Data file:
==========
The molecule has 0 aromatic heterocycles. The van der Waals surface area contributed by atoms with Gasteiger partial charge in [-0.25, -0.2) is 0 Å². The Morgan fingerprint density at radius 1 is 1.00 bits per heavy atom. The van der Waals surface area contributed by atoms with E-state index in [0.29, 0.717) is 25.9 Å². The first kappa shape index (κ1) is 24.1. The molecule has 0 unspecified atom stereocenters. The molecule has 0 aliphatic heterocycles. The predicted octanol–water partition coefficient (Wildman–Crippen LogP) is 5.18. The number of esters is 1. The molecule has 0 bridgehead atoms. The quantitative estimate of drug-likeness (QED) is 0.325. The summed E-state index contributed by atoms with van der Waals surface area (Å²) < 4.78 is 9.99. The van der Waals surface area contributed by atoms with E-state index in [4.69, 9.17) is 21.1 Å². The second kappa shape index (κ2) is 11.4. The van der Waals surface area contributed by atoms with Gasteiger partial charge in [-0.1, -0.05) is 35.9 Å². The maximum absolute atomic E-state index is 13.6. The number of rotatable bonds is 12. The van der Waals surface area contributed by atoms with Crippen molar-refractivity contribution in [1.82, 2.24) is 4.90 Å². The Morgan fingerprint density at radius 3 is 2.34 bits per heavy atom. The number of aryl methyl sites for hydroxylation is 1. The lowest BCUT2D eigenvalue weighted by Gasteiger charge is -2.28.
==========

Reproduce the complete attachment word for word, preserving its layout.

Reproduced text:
The molecule has 0 aromatic heterocycles. The van der Waals surface area contributed by atoms with Gasteiger partial charge in [-0.25, -0.2) is 0 Å². The Morgan fingerprint density at radius 1 is 1.00 bits per heavy atom. The van der Waals surface area contributed by atoms with E-state index in [0.29, 0.717) is 25.9 Å². The first kappa shape index (κ1) is 24.1. The molecule has 0 unspecified atom stereocenters. The molecule has 0 aliphatic heterocycles. The predicted octanol–water partition coefficient (Wildman–Crippen LogP) is 5.18. The number of esters is 1. The molecule has 0 bridgehead atoms. The quantitative estimate of drug-likeness (QED) is 0.325. The summed E-state index contributed by atoms with van der Waals surface area (Å²) < 4.78 is 9.99. The van der Waals surface area contributed by atoms with E-state index in [4.69, 9.17) is 21.1 Å². The second kappa shape index (κ2) is 11.4. The van der Waals surface area contributed by atoms with Gasteiger partial charge in [-0.1, -0.05) is 35.9 Å². The maximum absolute atomic E-state index is 13.6. The number of rotatable bonds is 12. The van der Waals surface area contributed by atoms with Crippen molar-refractivity contribution in [1.82, 2.24) is 4.90 Å². The Morgan fingerprint density at radius 3 is 2.34 bits per heavy atom. The number of aryl methyl sites for hydroxylation is 1. The lowest BCUT2D eigenvalue weighted by Gasteiger charge is -2.28.